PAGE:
Halogen-free flame-retardant producer expands capacity

Clariant says environmental and safety awareness has increased demand for its Exolit OP product, which is used in cable sheaths and other electronics applications.

Specialty chemical company Clariant recently announced the opening of a second production unit for its Exolit OP halogen-free flame-retardant product at its Hurth-Knapsack facility near Cologne, Germany. The company says the new facility doubles the capacity for DEPAL (diethyl phosphinic acid aluminum salt)-based flame retardants.

“Exolit OP has proven successful as a halogen-free flame retardant, particularly for engineering thermoplastics” the company said. “Applications include thermosetting resins as well as cable sheaths and insulation made from thermoplastic elastomers.”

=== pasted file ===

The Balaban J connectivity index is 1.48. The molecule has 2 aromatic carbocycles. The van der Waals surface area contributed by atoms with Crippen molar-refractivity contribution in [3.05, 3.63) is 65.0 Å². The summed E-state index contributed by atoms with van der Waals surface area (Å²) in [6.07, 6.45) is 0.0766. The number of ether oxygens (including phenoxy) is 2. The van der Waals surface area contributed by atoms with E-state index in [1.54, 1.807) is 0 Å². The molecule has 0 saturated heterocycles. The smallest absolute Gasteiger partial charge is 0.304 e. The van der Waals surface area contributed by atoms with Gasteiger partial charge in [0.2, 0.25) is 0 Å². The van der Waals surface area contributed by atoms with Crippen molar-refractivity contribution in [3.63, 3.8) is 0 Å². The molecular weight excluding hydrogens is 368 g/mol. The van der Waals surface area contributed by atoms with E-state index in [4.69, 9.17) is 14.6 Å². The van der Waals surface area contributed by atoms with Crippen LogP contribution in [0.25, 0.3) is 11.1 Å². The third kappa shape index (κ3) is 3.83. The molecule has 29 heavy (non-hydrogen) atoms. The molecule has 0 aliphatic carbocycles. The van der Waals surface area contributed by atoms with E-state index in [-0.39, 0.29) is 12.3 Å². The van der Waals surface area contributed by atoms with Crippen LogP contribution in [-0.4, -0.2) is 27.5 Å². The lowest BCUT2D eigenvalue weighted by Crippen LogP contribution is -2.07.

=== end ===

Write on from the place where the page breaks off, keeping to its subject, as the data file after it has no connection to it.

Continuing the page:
Michael Grosskopf, who heads the additives business unit for Clariant, commented, “The environmental and safety awareness of our customers has increased considerably, resulting in growing demand for our non-halogenated flame retardants. Key customers are indicating that their requirements will see further strong increases in the years ahead.”

The company further explained the advantages of its chemical in use: “Plastics containing flame retardants release gases when burning, which cause the material to foam, quickly forming a carbonized non-combustible protective layer. This isolates the as-yet unaffected plastic against heat and keeps away atmospheric oxygen. Part of the flame retardant also acts in the gas phase by preventing chemical reactions in the flames. Both effects ensure that the fire is not fueled further and gradually extinguishes itself. This technology can be used to achieve the highest fire resistance classes for plastics.

“The non-halogenated Exolit products do not contain any of the dangerous substances listed in the RoHS directive,” the company continued. “The flame retardants have barely any negative impact on the properties of the end product and also do not generate corrosive toxic fumes in case of fire, which reduces the risk of fire damage.”

More in Cable